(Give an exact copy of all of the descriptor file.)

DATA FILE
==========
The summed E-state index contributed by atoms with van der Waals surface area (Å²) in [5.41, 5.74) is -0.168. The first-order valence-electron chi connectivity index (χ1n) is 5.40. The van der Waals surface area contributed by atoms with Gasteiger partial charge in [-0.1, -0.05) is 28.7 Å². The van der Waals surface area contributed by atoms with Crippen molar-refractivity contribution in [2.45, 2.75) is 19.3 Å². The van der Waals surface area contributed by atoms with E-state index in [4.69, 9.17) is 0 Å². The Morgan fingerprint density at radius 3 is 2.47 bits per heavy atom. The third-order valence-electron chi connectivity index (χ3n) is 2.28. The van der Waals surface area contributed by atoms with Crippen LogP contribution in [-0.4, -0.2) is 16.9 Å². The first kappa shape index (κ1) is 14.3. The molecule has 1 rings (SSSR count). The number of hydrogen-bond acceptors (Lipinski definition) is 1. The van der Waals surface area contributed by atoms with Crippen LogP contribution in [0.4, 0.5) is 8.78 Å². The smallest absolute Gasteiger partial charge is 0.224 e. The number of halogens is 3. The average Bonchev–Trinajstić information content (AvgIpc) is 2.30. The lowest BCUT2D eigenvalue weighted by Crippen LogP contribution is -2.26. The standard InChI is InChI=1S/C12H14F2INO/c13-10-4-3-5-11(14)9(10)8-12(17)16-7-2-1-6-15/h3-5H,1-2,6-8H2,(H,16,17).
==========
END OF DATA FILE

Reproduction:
The summed E-state index contributed by atoms with van der Waals surface area (Å²) in [5.41, 5.74) is -0.168. The first-order valence-electron chi connectivity index (χ1n) is 5.40. The van der Waals surface area contributed by atoms with Gasteiger partial charge in [-0.1, -0.05) is 28.7 Å². The van der Waals surface area contributed by atoms with Crippen molar-refractivity contribution in [2.45, 2.75) is 19.3 Å². The van der Waals surface area contributed by atoms with E-state index in [4.69, 9.17) is 0 Å². The Morgan fingerprint density at radius 3 is 2.47 bits per heavy atom. The third-order valence-electron chi connectivity index (χ3n) is 2.28. The van der Waals surface area contributed by atoms with Crippen LogP contribution in [-0.4, -0.2) is 16.9 Å². The first kappa shape index (κ1) is 14.3. The molecule has 1 rings (SSSR count). The number of hydrogen-bond acceptors (Lipinski definition) is 1. The van der Waals surface area contributed by atoms with Crippen LogP contribution in [0.4, 0.5) is 8.78 Å². The smallest absolute Gasteiger partial charge is 0.224 e. The number of halogens is 3. The average Bonchev–Trinajstić information content (AvgIpc) is 2.30. The lowest BCUT2D eigenvalue weighted by Crippen LogP contribution is -2.26. The standard InChI is InChI=1S/C12H14F2INO/c13-10-4-3-5-11(14)9(10)8-12(17)16-7-2-1-6-15/h3-5H,1-2,6-8H2,(H,16,17).